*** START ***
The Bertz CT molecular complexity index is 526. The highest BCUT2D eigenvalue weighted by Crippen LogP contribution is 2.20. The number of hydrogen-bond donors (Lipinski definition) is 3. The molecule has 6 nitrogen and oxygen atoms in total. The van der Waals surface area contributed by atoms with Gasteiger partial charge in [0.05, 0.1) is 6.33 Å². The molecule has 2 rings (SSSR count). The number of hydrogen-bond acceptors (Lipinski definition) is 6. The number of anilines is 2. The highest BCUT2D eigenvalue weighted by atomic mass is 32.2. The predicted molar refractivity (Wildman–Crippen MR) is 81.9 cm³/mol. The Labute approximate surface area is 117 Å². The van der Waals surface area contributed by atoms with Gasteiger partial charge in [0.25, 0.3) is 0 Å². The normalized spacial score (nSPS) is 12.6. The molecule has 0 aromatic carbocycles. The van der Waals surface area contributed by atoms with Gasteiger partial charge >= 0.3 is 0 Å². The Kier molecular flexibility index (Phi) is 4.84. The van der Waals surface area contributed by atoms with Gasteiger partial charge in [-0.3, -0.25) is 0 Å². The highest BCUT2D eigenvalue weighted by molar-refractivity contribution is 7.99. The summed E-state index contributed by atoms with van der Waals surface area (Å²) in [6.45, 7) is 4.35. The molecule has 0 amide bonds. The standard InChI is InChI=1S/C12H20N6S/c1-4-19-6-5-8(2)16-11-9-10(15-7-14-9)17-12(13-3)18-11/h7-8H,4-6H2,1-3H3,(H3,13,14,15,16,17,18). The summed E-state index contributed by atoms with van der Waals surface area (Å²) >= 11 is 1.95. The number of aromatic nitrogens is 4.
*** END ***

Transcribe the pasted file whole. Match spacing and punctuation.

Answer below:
The Bertz CT molecular complexity index is 526. The highest BCUT2D eigenvalue weighted by Crippen LogP contribution is 2.20. The number of hydrogen-bond donors (Lipinski definition) is 3. The molecule has 6 nitrogen and oxygen atoms in total. The van der Waals surface area contributed by atoms with Gasteiger partial charge in [0.05, 0.1) is 6.33 Å². The molecule has 2 rings (SSSR count). The number of hydrogen-bond acceptors (Lipinski definition) is 6. The number of anilines is 2. The highest BCUT2D eigenvalue weighted by atomic mass is 32.2. The predicted molar refractivity (Wildman–Crippen MR) is 81.9 cm³/mol. The Labute approximate surface area is 117 Å². The van der Waals surface area contributed by atoms with Gasteiger partial charge in [0.25, 0.3) is 0 Å². The normalized spacial score (nSPS) is 12.6. The molecule has 0 aromatic carbocycles. The van der Waals surface area contributed by atoms with Gasteiger partial charge >= 0.3 is 0 Å². The Kier molecular flexibility index (Phi) is 4.84. The van der Waals surface area contributed by atoms with Gasteiger partial charge in [-0.3, -0.25) is 0 Å². The highest BCUT2D eigenvalue weighted by molar-refractivity contribution is 7.99. The summed E-state index contributed by atoms with van der Waals surface area (Å²) in [6.45, 7) is 4.35. The molecule has 0 amide bonds. The standard InChI is InChI=1S/C12H20N6S/c1-4-19-6-5-8(2)16-11-9-10(15-7-14-9)17-12(13-3)18-11/h7-8H,4-6H2,1-3H3,(H3,13,14,15,16,17,18). The summed E-state index contributed by atoms with van der Waals surface area (Å²) >= 11 is 1.95. The number of aromatic nitrogens is 4.